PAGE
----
Review: Age of Iron - Angus Watson
Shockingly, I've come across very few books that are set in Britain during the Iron Age. Watson's Age of Iron paved the way for my debut into this sub-genre and I can safely say that it was a delightful experience.
What little is known about this time period is mostly learnt from the POV of Julius Casear. Watson makes a bold move by creating an epic story that is based on the could-have-beens of this era. And the touch of fantasy? Brilliant.
One of the novel's strongest points is the characters. The story begins with Dug, part seasoned warrior and part world weary mercenary who is hoping for a comfortable life in Zadar's army. Lowa, a female archer in Zadar's army is a force to be reckoned with. And then we have Spring, a mysterious, young girl who is on the run-she was an intriguing characters who was wise beyond her years.
What I loved about the characters is that they were not typical heroes/heroines, they were painted in shades of grey and well developed. It was the undeniable realness of these characters that had me hooked from page one. There is no doubt that Dug, Lowa and Spring are an unlikely trio with distinctly different personalities. It was an absolute pleasure to read about each of their internal struggles and interactions with each other especially, the platonic relationship between Dug and Spring.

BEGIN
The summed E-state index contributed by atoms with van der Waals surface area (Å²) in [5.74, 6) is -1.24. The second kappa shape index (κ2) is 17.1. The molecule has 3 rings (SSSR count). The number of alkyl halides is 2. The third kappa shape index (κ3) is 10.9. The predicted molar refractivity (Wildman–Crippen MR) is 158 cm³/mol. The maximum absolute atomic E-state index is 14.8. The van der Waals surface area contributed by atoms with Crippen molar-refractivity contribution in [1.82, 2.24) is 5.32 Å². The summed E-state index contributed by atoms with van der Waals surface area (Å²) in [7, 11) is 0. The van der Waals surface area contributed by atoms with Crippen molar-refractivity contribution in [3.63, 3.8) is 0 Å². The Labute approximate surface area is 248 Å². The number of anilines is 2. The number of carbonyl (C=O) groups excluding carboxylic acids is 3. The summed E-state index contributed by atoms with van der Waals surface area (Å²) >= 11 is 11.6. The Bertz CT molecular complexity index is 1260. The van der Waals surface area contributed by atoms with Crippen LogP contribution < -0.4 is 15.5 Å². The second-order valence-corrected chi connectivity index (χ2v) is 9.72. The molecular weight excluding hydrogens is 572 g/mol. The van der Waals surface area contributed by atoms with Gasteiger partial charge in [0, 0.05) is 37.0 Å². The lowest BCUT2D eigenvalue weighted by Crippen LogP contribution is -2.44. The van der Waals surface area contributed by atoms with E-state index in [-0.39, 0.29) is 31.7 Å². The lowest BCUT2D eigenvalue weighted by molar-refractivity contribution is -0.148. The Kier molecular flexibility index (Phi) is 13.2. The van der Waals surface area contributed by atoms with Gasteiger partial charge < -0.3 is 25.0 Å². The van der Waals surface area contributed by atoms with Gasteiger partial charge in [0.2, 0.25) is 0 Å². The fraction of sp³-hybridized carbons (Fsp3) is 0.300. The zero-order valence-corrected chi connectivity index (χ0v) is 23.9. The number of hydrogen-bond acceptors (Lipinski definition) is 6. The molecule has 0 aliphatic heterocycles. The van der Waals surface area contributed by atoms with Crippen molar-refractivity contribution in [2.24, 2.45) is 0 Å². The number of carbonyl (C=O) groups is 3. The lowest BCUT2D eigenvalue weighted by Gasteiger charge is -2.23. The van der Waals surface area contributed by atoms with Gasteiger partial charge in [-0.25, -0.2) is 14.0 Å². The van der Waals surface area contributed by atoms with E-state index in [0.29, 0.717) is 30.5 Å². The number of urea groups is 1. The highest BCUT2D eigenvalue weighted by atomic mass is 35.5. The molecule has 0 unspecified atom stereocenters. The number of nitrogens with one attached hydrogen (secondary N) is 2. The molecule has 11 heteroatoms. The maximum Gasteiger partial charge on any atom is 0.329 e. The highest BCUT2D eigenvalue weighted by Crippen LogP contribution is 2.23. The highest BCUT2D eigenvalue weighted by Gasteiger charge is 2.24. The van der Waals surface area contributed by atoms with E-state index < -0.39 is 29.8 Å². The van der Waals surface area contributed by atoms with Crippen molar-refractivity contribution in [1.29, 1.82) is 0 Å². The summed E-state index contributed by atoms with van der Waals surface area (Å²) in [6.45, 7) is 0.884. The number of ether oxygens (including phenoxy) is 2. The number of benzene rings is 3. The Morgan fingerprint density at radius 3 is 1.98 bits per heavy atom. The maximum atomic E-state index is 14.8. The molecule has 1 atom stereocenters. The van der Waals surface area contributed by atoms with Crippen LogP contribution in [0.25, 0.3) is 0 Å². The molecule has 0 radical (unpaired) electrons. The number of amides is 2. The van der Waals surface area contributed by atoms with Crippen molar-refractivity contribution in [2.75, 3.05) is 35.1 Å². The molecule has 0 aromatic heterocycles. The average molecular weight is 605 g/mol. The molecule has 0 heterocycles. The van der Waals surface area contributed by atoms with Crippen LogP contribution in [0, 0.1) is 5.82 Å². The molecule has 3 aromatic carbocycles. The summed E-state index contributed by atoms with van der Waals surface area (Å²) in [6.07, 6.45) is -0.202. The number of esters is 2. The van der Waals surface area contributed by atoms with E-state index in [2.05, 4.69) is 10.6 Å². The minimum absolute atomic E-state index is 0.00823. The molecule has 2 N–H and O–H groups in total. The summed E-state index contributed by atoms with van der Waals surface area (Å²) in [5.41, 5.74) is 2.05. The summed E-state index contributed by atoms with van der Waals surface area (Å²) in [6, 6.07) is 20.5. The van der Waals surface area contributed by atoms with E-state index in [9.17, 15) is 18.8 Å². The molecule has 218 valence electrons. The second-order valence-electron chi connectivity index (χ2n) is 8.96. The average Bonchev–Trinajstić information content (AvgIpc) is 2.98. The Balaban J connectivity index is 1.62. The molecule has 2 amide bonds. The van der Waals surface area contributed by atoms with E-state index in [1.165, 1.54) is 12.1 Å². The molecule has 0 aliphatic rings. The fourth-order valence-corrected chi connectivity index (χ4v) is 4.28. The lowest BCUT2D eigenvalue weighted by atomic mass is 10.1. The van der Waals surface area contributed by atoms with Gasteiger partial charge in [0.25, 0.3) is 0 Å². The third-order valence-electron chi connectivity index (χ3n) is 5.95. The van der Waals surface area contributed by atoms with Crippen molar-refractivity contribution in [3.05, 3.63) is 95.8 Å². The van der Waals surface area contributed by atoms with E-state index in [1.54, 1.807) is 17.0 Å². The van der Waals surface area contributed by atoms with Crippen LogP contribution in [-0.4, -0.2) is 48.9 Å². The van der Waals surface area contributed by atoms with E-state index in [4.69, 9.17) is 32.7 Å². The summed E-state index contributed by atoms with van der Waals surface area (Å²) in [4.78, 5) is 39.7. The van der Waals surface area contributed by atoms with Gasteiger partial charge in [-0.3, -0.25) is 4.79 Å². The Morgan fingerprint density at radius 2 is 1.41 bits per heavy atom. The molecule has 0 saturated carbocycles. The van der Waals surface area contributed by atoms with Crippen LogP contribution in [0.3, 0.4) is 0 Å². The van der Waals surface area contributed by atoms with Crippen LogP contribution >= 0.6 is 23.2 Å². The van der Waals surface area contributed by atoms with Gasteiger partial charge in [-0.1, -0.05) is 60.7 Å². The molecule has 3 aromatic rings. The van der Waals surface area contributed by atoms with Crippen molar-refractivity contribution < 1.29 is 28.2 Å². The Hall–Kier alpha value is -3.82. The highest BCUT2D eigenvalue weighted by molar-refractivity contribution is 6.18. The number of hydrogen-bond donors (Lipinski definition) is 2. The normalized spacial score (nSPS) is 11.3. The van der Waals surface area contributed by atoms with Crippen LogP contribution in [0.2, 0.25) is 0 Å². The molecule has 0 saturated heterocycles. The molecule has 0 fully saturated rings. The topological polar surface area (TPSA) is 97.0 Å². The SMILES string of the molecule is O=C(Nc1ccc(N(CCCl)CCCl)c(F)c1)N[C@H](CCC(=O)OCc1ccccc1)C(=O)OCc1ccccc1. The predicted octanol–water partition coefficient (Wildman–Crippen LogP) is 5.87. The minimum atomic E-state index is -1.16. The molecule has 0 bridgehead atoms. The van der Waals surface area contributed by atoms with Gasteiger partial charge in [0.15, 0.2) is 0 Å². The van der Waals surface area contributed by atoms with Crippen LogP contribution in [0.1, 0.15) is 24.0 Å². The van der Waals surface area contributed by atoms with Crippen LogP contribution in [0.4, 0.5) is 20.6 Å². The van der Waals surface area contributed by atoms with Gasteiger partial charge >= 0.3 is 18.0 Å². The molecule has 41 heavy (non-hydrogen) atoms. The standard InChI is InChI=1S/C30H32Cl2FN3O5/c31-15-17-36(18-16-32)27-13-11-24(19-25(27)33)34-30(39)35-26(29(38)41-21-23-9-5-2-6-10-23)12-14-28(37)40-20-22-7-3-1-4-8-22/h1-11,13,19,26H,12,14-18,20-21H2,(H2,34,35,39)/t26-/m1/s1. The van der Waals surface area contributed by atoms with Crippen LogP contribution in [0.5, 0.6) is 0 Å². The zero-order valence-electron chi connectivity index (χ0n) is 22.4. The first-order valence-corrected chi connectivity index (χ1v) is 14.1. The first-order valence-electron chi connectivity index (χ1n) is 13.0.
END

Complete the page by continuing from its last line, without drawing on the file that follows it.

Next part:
I was a bit wary because fantasy novels sometimes, tend to go overboard with information dumping. Thankfully, this was not the case in Age of Iron! Age of Iron falls on the lighter side of the historical fantasy genre so it was very easy to get into the novel. Even though Watson introduces a multiple characters with switches in POVs, there was no jarring effect so it was relatively easy to keep up with.
Although I stated that Age of Iron was on the lighter side of historical fantasy, please note that this is not for someone who shies away from violence and gore. There is a lot of dark humor and considering the time period, it's expected. I didn't mind the dark side because I felt that it made the story more authentic.
Where most fantasy novel in this time period tend to be male focused, Age of Iron portrays women as equals and this I LOVED.
Watson's writing style is not poetic however, his blunt style suits this novel. The action scenes were well paced and the dialogues were entertaining.
Age of Iron brilliantly weaves the elements of history, fantasy, action and humor in this gripping novel. This is a solid must read for epic fantasy fans. I simply cannot wait to meet Dug, Lowa and Spring in the next installment.
Have you read Age of Iron? Does it seem like the kind of novel you'd enjoy?
Have you come across any other must read Iron Age novels? Leave your recommendations in the comments section below! :)
Need a second opinion?
Don't forget to check out My Secret Book Obsession, The Nocturnal Library and Nyx Book Reviews for more Age of Iron reviews.